Bernd Stadlwieser, CEO MCH Group, says that the stability of the MCH Group is not at risk.
On Friday, 6 March, the MCH Group published a press release with the title "Coronavirus: stability of the MCH Group is not at risk". But it is planning cost-cutting measures to reduce personnel costs. This follows the cancellation of Art Basel Hong Kong in 2020 because of the coronavirus and the fact that numerous major exhibitions in Switzerland, such as Baselworld, Giardina and SmartCity, have fallen victim to the Federal Council's ban on events.
Who pays for the damage?
Who will now pay for the damage incurred and what exactly does it consist of? As early as the beginning of February 2020, the MCH Group promised the exhibitors at Art Basel Hong Kong that it would refund 75 per cent of the stand rents for the exhibition that was not held in March. Exhibitions such as this or Giardina in Zurich were in some cases already under construction. Who will now bear this additional loss for the exhibitors and, if necessary, the stand builders? And can exhibitors even claim damages for lost business?
MCH company spokesman Christian Jecker says in the Basel newspaper On March 5: "We are currently checking with insurance companies to see if the fair cancellations (note: probably not just Art Basel Hong Kong) are covered."
The 2019 and 2020 business years are likely to make a hole in the MCH Group's income statement. How can impending losses now be covered? The stability of the MCH Group was not at risk, MCH CEO Bernd Stadlwieser (pictured above) said in the press release on March 6. MCH company spokesman Christian Jecker told the Basel newspaper on 6 March "It's not that it's a matter of survival for us now." According to the Basler Zeitung, however, the MCH Group's liabilities of 410 million francs exceeded its equity capital by 700 (!) per cent. A debt ratio of 200 per cent would be regarded as "healthy". It takes someone to understand both of these things. Even major shareholder Erhard Lee of the investor group AMG, which had called for an extraordinary general meeting in January 2020, says "I don't think the group is in financial distress." Basel councillor David Wüest-Rudin takes a different view in the Basel newspaper: "The situation is worrying."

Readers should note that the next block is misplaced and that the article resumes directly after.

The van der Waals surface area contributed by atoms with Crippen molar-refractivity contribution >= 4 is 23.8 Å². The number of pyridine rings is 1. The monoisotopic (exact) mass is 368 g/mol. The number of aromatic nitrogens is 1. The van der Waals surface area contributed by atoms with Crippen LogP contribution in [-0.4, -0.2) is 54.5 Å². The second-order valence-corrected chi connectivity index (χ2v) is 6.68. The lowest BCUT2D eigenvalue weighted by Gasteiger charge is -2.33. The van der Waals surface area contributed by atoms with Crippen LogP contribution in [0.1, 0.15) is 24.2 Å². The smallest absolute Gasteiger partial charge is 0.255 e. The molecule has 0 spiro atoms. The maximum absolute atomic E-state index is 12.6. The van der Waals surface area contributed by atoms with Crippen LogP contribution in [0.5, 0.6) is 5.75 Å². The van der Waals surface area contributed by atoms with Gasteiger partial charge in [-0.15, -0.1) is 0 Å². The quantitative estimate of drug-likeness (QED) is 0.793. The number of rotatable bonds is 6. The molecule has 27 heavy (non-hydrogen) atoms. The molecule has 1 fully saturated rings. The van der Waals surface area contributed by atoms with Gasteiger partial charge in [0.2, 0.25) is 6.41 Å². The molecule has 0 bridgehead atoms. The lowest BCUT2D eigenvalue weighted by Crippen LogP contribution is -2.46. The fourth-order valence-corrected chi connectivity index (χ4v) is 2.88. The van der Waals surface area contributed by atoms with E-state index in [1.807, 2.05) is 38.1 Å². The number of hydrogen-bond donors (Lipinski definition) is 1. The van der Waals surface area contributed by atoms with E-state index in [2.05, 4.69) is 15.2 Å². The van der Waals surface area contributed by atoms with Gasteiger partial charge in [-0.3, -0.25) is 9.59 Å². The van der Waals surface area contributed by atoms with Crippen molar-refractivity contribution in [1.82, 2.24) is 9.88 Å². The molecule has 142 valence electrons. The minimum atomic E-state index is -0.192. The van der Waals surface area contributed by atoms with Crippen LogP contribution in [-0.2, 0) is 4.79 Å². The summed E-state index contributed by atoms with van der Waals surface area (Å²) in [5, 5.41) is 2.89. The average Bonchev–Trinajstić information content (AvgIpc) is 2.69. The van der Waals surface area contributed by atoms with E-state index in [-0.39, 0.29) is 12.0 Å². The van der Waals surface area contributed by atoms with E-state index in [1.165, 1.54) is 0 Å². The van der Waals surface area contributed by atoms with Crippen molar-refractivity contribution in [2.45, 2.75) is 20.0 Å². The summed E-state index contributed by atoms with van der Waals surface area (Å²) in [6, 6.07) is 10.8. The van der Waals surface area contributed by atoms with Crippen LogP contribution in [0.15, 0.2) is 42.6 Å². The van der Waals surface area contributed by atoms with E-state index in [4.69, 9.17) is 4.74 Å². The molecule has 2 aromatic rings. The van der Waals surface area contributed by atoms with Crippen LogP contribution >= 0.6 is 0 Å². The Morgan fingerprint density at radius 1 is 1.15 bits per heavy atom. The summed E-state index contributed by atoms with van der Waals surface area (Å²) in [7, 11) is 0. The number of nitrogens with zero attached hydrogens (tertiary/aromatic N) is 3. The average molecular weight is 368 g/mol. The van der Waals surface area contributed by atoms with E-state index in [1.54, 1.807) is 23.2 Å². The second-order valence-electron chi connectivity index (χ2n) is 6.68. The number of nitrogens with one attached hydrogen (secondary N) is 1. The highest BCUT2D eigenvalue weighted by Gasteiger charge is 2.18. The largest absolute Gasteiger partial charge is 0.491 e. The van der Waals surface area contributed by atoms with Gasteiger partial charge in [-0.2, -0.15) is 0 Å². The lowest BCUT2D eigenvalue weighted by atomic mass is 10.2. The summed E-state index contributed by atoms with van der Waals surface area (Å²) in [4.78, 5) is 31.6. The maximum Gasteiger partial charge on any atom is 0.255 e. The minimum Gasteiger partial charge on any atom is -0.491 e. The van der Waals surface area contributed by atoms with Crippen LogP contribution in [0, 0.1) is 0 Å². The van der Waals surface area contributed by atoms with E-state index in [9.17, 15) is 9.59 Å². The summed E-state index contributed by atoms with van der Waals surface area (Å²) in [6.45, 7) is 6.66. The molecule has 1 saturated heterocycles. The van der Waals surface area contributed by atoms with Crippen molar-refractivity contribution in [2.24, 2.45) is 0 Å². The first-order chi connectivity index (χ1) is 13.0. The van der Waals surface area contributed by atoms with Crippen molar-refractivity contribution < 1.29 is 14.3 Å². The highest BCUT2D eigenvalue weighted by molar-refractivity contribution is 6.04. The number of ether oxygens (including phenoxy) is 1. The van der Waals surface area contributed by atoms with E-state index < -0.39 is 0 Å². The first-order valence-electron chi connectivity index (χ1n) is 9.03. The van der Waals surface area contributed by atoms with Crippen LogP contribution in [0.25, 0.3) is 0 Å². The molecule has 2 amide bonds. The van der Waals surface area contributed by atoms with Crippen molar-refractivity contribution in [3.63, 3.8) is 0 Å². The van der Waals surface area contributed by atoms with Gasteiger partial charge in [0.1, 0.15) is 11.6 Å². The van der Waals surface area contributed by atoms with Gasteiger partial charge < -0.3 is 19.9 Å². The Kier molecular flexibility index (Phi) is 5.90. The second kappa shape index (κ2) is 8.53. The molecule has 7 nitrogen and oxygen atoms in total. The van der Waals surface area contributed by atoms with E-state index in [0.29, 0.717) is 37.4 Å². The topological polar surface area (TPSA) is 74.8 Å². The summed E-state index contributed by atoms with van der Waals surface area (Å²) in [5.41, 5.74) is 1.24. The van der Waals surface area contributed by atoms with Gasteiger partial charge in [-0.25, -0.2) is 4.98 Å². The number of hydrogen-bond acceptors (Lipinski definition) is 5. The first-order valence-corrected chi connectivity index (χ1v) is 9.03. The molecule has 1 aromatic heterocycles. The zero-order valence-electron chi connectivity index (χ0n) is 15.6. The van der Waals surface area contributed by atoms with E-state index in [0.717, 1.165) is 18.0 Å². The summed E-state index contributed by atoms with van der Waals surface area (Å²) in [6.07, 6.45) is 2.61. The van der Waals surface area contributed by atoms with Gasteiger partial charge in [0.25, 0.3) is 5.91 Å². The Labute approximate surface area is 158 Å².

The assets of the MCH Group
The MCH Group has assets with the relatively young and modernised exhibition centres in Basel and Zurich in attractive inner-city locations, respectively, Art Basel, which is estimated at 200 - 300 million Swiss francs, and Live Marketing Solutions, the service companies for the core business of marketing events (=exhibitions and events).
Assets are one thing, but how can the MCH Group's impending and past losses be covered? The corona virus could now speed up the process of selling Live Marketing Solutions with Expomobilia, MCH Global and the American exhibition construction company MC2. This could flush much-needed cash into the coffers and relieve the operating costs of around 500 of the 950 or so employees. Then there are allegedly more and more interested parties in Art Basel. According to the news platform "Switzerland News", however, the MCH Group does not intend to sell its flagship. If the MCH Group wants to keep Art Basel, this would be a further indication that the LMS must now be sold. Again, it is possible that Corona could throw a wrench in the value of this asset, as it has already done with Art Basel Hong Kong, which had to be cancelled in March 2020 because of Corona. The value of a fair can only be measured by whether it actually takes place.
The Corona virus has brought the trade fair business in Switzerland and elsewhere (Germany) to a halt in one fell swoop.
An event ban is too short-sighted
Unsurprisingly, the MCH Group's share price is now CHF 18.50 (8 March 2020). On 29 November 2019, it was still at CHF 29.60. As if the MCH Group did not have enough to do with itself following the downward trend in the exhibition business in Switzerland, it is now facing the biggest test in its history thanks to Corona.
But it is probably clear to everyone that the effects of the Corona crisis cannot be dealt with by one group of companies alone. The Swiss Federal Council should now, until March 15, work hard on what it can do for the Swiss event industry. Its further decline must be prevented wherever possible, its economic impact is too great. Where there are no more trade fairs, first the trade of the stand builders, then the other trade fair service providers and finally the trade itself will suffer. Together, this could trigger an unintended wider circle of negative economic effects of which we may not even be aware yet. That is why an event ban alone falls far short.